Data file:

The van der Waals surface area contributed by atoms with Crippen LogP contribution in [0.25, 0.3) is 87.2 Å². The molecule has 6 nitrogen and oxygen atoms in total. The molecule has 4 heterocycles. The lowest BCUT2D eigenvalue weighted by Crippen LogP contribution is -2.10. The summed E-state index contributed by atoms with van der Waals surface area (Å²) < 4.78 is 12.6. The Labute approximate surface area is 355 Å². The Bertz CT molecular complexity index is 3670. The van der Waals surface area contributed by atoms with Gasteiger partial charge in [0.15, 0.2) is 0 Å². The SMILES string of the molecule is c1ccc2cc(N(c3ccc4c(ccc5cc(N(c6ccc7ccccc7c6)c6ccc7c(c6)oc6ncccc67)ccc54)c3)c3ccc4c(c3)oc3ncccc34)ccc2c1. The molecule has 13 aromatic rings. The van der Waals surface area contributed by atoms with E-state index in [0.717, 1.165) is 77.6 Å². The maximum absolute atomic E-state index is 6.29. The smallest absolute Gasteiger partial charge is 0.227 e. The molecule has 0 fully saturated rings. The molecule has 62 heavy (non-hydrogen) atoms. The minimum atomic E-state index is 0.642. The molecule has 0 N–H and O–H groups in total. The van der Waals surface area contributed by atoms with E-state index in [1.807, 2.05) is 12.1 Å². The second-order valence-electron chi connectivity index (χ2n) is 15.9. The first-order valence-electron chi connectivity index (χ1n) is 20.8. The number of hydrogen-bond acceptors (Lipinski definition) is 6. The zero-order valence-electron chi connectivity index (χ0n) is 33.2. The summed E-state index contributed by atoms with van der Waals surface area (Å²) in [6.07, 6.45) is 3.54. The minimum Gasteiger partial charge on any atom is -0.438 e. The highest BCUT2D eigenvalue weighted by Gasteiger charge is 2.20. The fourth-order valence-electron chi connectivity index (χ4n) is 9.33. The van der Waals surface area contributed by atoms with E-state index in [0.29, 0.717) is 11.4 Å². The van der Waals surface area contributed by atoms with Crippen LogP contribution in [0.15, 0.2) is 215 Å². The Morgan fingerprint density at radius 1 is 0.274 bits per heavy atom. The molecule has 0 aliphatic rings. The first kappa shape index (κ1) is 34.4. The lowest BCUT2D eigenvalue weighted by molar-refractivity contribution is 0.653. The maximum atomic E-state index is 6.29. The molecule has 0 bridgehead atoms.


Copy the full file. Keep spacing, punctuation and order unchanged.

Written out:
The van der Waals surface area contributed by atoms with Crippen LogP contribution in [0.25, 0.3) is 87.2 Å². The molecule has 6 nitrogen and oxygen atoms in total. The molecule has 4 heterocycles. The lowest BCUT2D eigenvalue weighted by Crippen LogP contribution is -2.10. The summed E-state index contributed by atoms with van der Waals surface area (Å²) < 4.78 is 12.6. The Labute approximate surface area is 355 Å². The Bertz CT molecular complexity index is 3670. The van der Waals surface area contributed by atoms with Gasteiger partial charge in [0.15, 0.2) is 0 Å². The SMILES string of the molecule is c1ccc2cc(N(c3ccc4c(ccc5cc(N(c6ccc7ccccc7c6)c6ccc7c(c6)oc6ncccc67)ccc54)c3)c3ccc4c(c3)oc3ncccc34)ccc2c1. The molecule has 13 aromatic rings. The van der Waals surface area contributed by atoms with E-state index in [0.717, 1.165) is 77.6 Å². The maximum absolute atomic E-state index is 6.29. The smallest absolute Gasteiger partial charge is 0.227 e. The molecule has 0 fully saturated rings. The molecule has 62 heavy (non-hydrogen) atoms. The minimum atomic E-state index is 0.642. The molecule has 0 N–H and O–H groups in total. The van der Waals surface area contributed by atoms with E-state index in [1.807, 2.05) is 12.1 Å². The second-order valence-electron chi connectivity index (χ2n) is 15.9. The first-order valence-electron chi connectivity index (χ1n) is 20.8. The number of hydrogen-bond acceptors (Lipinski definition) is 6. The zero-order valence-electron chi connectivity index (χ0n) is 33.2. The summed E-state index contributed by atoms with van der Waals surface area (Å²) in [6.07, 6.45) is 3.54. The minimum Gasteiger partial charge on any atom is -0.438 e. The highest BCUT2D eigenvalue weighted by Gasteiger charge is 2.20. The fourth-order valence-electron chi connectivity index (χ4n) is 9.33. The van der Waals surface area contributed by atoms with E-state index in [0.29, 0.717) is 11.4 Å². The van der Waals surface area contributed by atoms with Crippen LogP contribution in [0.15, 0.2) is 215 Å². The Morgan fingerprint density at radius 1 is 0.274 bits per heavy atom. The molecule has 0 aliphatic rings. The first kappa shape index (κ1) is 34.4. The lowest BCUT2D eigenvalue weighted by molar-refractivity contribution is 0.653. The maximum atomic E-state index is 6.29. The molecule has 0 bridgehead atoms.